WASHINGTON– A mother of seven who was jailed because her sons skipped school and then was found dead in her cell, died of natural causes, a coroner has ruled.
The Berks County coroner’s office released its findings on 55-year-old Eileen DiNino on Thursday. An autopsy revealed that DiNino’s high blood pressure contributed to heart failure and that fluid in her lungs also was a factor.
DiNino, of Reading, 60 miles northwest of Philadelphia, was found dead in her jail cell on June 7, halfway through a two-day sentence. She had been jailed for failing to pay about $2,000 in truancy fines and court costs accrued since 1999 in cases involving several of her children, most recently her boys at a vocational high school.
The judge who sentenced DiNino said days after her death he had reluctantly sent her to jail after she failed to pay the money.
District Judge Dean R. Patton, who described DiNino as “a lost soul,” complained about a broken system that punishes impoverished parents and questioned laws criminalizing such lapses as truancy or failing to pay trash bills.
“This lady didn’t need to be there,” said the judge, who acknowledged losing sleep over her jail cell death. “We don’t do debtors prisons anymore. That went out 100 years ago.”
According to the website ReadingEagle.com in Berks County, DiNino was well- loved by her family and friends and her loss is leaving “a hole” in their lives.
“We’ve had people dropping by the house every day bringing us food and other things,” said son Mike Tobias, 28. “Mom would feed and clothe us before herself. She was like that with everyone else, too. I had to make sure she was eating enough. “You’d be hard-pressed to find someone who didn’t like my mom, who had bad things to say about her.”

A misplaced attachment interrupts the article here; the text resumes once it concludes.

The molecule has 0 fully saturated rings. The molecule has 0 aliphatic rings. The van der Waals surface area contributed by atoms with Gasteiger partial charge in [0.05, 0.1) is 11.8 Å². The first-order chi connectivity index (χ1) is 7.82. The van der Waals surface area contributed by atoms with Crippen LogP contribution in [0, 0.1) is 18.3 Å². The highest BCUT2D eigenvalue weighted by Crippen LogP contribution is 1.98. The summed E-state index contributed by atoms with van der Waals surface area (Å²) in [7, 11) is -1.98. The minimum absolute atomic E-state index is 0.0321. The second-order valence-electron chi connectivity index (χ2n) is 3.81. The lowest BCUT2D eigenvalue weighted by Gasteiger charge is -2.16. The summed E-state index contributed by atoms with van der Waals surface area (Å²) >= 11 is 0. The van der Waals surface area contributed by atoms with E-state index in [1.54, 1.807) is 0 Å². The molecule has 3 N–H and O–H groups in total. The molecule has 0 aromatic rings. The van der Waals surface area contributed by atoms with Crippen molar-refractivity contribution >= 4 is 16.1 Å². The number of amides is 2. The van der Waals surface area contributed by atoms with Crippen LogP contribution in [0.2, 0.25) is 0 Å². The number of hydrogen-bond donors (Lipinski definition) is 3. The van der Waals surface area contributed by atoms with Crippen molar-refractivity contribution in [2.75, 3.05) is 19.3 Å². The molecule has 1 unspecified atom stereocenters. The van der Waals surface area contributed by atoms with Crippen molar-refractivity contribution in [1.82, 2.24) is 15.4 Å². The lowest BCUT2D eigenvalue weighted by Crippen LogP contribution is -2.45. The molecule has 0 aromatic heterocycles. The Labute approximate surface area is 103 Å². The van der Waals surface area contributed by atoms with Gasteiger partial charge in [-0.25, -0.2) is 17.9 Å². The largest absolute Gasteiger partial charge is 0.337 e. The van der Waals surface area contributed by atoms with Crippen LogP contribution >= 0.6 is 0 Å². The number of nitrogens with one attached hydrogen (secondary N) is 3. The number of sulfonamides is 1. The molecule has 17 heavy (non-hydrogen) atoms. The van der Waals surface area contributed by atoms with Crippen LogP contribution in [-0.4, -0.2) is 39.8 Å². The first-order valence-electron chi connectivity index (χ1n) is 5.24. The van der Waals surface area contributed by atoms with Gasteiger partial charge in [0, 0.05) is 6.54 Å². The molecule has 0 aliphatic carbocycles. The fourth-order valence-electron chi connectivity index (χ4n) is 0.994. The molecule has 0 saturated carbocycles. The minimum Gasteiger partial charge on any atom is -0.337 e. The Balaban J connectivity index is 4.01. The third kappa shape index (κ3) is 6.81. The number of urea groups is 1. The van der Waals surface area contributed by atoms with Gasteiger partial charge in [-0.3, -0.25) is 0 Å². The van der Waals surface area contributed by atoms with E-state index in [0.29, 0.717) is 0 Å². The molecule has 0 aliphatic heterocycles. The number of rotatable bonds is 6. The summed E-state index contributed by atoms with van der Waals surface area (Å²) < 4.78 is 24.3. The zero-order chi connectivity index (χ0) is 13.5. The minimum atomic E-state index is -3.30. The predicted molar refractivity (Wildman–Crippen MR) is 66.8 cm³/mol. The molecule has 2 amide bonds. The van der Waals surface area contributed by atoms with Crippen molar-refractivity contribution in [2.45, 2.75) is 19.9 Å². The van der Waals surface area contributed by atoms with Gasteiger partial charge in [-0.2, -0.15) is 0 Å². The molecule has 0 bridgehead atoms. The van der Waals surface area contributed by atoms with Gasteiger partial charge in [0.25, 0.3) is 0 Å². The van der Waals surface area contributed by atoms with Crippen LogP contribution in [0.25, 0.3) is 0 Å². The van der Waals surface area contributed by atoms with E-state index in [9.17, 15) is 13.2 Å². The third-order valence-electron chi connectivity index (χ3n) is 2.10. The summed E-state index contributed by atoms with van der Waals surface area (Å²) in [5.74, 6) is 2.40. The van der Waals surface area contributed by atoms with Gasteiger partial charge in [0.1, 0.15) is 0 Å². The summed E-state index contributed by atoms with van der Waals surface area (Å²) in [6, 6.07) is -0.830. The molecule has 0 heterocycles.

According to ReadingEagle.com, Reading District Judge Wally Scott, who handles Reading school truancy cases, said he interviewed DiNino and found that she was indigent and first dismissed the cases against her because there was clear evidence she could never pay them.
More than 1,600 people, mostly women, have been jailed in Berks County over truancy fines since 2000.
Attorney Richard Guida, who handled truancy cases, including DiNino’s, as a Reading School District solicitor for more than a decade, said the cases show “kind of a slice of inner-city life.”
“The people home taking care of the children are mothers,” he said. “Many times, they’re overwhelmed, and some of these kids are no angels.”
The truancy fines might be $75 or less, but the debt can add up over court costs and fees. DiNino’s court file shows a laundry list of court fees for one case alone: $8 for a judicial computer project, $60 for Berks County constables, $10 for postage. And she had been cited dozens of times over the years.
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The Associated Press contributed to this report